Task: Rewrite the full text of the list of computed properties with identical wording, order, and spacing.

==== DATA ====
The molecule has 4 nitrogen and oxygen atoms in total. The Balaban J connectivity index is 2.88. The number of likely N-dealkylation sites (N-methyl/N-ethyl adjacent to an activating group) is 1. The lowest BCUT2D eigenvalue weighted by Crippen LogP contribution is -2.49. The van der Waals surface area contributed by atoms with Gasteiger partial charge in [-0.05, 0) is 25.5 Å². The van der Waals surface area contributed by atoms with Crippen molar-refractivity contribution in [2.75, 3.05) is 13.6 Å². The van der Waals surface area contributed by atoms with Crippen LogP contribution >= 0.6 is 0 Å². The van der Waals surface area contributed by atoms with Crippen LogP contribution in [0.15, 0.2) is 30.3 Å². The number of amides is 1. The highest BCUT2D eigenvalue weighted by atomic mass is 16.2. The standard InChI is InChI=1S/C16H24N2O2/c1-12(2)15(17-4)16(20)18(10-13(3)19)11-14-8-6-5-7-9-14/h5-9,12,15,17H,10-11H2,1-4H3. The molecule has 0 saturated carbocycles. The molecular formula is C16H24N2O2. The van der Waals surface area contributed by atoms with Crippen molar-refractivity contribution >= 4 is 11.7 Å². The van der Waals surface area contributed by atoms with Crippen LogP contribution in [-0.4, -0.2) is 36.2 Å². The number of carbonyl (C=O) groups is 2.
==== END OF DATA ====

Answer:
The molecule has 4 nitrogen and oxygen atoms in total. The Balaban J connectivity index is 2.88. The number of likely N-dealkylation sites (N-methyl/N-ethyl adjacent to an activating group) is 1. The lowest BCUT2D eigenvalue weighted by Crippen LogP contribution is -2.49. The van der Waals surface area contributed by atoms with Gasteiger partial charge in [-0.05, 0) is 25.5 Å². The van der Waals surface area contributed by atoms with Crippen molar-refractivity contribution in [2.75, 3.05) is 13.6 Å². The van der Waals surface area contributed by atoms with Crippen LogP contribution >= 0.6 is 0 Å². The van der Waals surface area contributed by atoms with Crippen LogP contribution in [0.15, 0.2) is 30.3 Å². The number of amides is 1. The highest BCUT2D eigenvalue weighted by atomic mass is 16.2. The standard InChI is InChI=1S/C16H24N2O2/c1-12(2)15(17-4)16(20)18(10-13(3)19)11-14-8-6-5-7-9-14/h5-9,12,15,17H,10-11H2,1-4H3. The molecule has 0 saturated carbocycles. The molecular formula is C16H24N2O2. The van der Waals surface area contributed by atoms with Crippen molar-refractivity contribution >= 4 is 11.7 Å². The van der Waals surface area contributed by atoms with Crippen LogP contribution in [-0.4, -0.2) is 36.2 Å². The number of carbonyl (C=O) groups is 2.